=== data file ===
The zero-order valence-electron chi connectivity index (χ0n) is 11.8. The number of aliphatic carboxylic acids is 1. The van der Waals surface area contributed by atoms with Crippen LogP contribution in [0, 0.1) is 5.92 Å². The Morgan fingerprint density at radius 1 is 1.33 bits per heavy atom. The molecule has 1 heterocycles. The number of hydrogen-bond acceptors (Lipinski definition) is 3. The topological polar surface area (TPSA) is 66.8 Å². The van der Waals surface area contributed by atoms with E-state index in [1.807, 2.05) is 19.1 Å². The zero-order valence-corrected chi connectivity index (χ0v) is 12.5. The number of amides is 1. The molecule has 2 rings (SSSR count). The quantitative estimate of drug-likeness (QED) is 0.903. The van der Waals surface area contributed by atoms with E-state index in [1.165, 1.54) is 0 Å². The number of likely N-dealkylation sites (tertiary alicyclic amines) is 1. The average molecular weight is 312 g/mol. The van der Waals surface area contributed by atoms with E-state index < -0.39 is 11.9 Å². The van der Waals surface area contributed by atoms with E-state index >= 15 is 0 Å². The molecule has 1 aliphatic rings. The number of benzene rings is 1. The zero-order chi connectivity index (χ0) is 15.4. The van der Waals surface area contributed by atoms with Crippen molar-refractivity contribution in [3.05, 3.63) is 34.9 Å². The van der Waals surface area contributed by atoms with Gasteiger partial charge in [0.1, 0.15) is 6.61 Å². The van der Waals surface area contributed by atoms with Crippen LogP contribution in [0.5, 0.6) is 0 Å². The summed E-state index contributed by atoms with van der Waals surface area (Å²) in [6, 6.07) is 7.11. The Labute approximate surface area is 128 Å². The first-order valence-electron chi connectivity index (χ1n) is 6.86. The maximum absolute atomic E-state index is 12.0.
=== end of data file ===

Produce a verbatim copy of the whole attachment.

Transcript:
The zero-order valence-electron chi connectivity index (χ0n) is 11.8. The number of aliphatic carboxylic acids is 1. The van der Waals surface area contributed by atoms with Crippen LogP contribution in [0, 0.1) is 5.92 Å². The Morgan fingerprint density at radius 1 is 1.33 bits per heavy atom. The molecule has 1 heterocycles. The number of hydrogen-bond acceptors (Lipinski definition) is 3. The topological polar surface area (TPSA) is 66.8 Å². The van der Waals surface area contributed by atoms with E-state index in [1.807, 2.05) is 19.1 Å². The zero-order valence-corrected chi connectivity index (χ0v) is 12.5. The number of amides is 1. The molecule has 2 rings (SSSR count). The quantitative estimate of drug-likeness (QED) is 0.903. The van der Waals surface area contributed by atoms with E-state index in [1.165, 1.54) is 0 Å². The number of likely N-dealkylation sites (tertiary alicyclic amines) is 1. The average molecular weight is 312 g/mol. The van der Waals surface area contributed by atoms with E-state index < -0.39 is 11.9 Å². The van der Waals surface area contributed by atoms with E-state index >= 15 is 0 Å². The molecule has 1 aliphatic rings. The number of benzene rings is 1. The zero-order chi connectivity index (χ0) is 15.4. The van der Waals surface area contributed by atoms with Crippen molar-refractivity contribution in [3.05, 3.63) is 34.9 Å². The van der Waals surface area contributed by atoms with Gasteiger partial charge in [0.1, 0.15) is 6.61 Å². The van der Waals surface area contributed by atoms with Crippen LogP contribution in [0.5, 0.6) is 0 Å². The summed E-state index contributed by atoms with van der Waals surface area (Å²) in [6, 6.07) is 7.11. The Labute approximate surface area is 128 Å². The first-order valence-electron chi connectivity index (χ1n) is 6.86. The maximum absolute atomic E-state index is 12.0.